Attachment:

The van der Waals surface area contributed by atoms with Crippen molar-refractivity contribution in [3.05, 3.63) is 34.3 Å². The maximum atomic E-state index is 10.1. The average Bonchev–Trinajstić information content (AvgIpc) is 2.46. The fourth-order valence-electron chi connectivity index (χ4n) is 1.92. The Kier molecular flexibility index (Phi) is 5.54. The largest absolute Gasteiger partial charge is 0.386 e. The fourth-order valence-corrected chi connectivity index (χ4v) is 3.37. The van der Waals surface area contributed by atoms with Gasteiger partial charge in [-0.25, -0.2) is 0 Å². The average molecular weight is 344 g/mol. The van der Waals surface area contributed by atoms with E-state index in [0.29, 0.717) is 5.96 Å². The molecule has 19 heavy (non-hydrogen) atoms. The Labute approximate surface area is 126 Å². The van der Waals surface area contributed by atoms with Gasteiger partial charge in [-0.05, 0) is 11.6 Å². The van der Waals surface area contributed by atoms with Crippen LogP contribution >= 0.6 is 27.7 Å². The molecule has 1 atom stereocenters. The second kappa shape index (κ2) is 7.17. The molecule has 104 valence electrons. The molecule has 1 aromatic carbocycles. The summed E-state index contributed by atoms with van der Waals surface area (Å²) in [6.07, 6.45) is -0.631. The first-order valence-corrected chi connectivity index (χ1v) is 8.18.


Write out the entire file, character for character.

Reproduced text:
The van der Waals surface area contributed by atoms with Crippen molar-refractivity contribution in [3.05, 3.63) is 34.3 Å². The maximum atomic E-state index is 10.1. The average Bonchev–Trinajstić information content (AvgIpc) is 2.46. The fourth-order valence-electron chi connectivity index (χ4n) is 1.92. The Kier molecular flexibility index (Phi) is 5.54. The largest absolute Gasteiger partial charge is 0.386 e. The fourth-order valence-corrected chi connectivity index (χ4v) is 3.37. The van der Waals surface area contributed by atoms with Gasteiger partial charge in [-0.25, -0.2) is 0 Å². The average molecular weight is 344 g/mol. The van der Waals surface area contributed by atoms with E-state index in [0.29, 0.717) is 5.96 Å². The molecule has 19 heavy (non-hydrogen) atoms. The Labute approximate surface area is 126 Å². The van der Waals surface area contributed by atoms with Gasteiger partial charge in [-0.05, 0) is 11.6 Å². The van der Waals surface area contributed by atoms with Crippen LogP contribution >= 0.6 is 27.7 Å². The molecule has 1 atom stereocenters. The second kappa shape index (κ2) is 7.17. The molecule has 104 valence electrons. The molecule has 1 aromatic carbocycles. The summed E-state index contributed by atoms with van der Waals surface area (Å²) in [6.07, 6.45) is -0.631. The first-order valence-corrected chi connectivity index (χ1v) is 8.18.